Things have changed with time. “Before, people preferred classics, but now management and self-help books are popular… And back then, our biggest landmarks were Flora Fountain, Handloom House and Khadi Gramudyog,” Shenvi observes.
Does he consider the new chain bookshops competition? “They are good, but you find the same stocks everywhere. I feel that we are really different. Our interest lies more in encouraging reading, in promoting books.”
And as someone who has spent hours browsing at Strand without buying anything at all, I can certainly vouch for that!

Up next, some sporting action
Mumbai is also home to one of the three bookshops in the world that are exclusively devoted to books on sports. Marine Sports, currently located in Dadar, was started on Marine Drive in 1946 by Bruno Braganza. His son Theo Braganza (58) says, “Dad sold sporting goods, but found the cut-throat competition too much.”
So how did the idea for the switch come up? “He used to love reading, and used to go to sports meets. There he found a demand for rule books, and began importing them. By 1956 we had shifted to Dadar and converted to exclusively selling books on sports. Dadar was something of a cricket hub then,” says the genial Braganza.
Though he was trained to be an engineer, Braganza joined Marine Sports in 1972, when his father grew unwell. He also did a course in publishing, combining his interests in books and sports. “Cricketers and other sportsmen have always come to Marine... Gavaskar was a regular. Before any match he would read up on his opponents. Once, before leaving for Australia, he asked me for a book which was sold out. Dad refused to order just one copy. But I insisted because I felt it would make a positive contribution to Gavaskar’s growth. That’s when I realized that what we were really more than just another business.”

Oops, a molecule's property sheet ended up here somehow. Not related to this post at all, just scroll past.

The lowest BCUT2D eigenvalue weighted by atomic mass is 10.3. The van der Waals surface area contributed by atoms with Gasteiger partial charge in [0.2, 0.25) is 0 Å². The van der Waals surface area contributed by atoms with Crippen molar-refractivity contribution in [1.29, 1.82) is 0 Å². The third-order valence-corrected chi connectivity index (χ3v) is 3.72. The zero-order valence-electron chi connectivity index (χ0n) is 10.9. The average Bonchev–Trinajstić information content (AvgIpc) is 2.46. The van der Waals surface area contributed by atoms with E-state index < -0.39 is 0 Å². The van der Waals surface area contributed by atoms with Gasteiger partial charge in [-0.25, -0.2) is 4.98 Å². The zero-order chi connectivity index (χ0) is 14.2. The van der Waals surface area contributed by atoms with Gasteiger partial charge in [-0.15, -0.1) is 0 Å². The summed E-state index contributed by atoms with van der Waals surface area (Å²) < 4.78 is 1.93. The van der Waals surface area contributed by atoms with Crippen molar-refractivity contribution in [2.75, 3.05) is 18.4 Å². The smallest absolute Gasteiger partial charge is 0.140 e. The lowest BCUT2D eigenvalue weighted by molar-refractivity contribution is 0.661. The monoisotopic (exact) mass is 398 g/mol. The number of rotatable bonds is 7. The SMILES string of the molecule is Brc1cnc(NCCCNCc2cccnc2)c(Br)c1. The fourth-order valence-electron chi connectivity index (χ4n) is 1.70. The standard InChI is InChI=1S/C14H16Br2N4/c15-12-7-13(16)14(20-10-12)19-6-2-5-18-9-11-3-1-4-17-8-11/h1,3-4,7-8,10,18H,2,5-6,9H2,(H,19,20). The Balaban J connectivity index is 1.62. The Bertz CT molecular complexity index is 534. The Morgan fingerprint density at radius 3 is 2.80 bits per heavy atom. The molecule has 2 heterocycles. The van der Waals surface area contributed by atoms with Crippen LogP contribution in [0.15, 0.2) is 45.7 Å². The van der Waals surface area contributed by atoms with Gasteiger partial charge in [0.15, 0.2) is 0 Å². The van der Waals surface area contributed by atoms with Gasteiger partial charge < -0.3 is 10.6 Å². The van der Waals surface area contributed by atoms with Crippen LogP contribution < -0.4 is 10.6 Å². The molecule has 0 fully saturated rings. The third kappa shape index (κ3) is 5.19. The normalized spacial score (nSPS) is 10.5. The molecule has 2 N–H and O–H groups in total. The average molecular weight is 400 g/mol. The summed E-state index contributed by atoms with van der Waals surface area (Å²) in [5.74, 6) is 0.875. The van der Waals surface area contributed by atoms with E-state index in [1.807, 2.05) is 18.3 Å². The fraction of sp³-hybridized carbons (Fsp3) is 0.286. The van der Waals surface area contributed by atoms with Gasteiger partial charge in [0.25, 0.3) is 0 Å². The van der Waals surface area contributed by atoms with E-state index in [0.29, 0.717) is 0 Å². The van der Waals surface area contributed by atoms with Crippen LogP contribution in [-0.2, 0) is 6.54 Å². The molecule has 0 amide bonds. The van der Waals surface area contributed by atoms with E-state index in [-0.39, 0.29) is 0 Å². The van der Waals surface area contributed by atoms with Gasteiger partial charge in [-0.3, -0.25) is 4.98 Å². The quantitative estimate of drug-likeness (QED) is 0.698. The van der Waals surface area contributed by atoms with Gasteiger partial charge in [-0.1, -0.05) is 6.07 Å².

And Marine Sports had indeed created mindspace for a whole generation of sports fans, players, young journalists and officials. Braganza says, “Till the ’80s, sports lovers used to buy all kinds of sports books. But after that, with the rising prices, they became selective.” Currently, Braganza reprints and distributes books to institutes and dealers; and buys and sells rare sports books.
What does Braganza miss about the old Mumbai? “Every weekend, Kalbadevi used to have a sprawling book market. We should to revive it, because there is enough interest. If it can happen in Daryaganj in Delhi, then why not here?”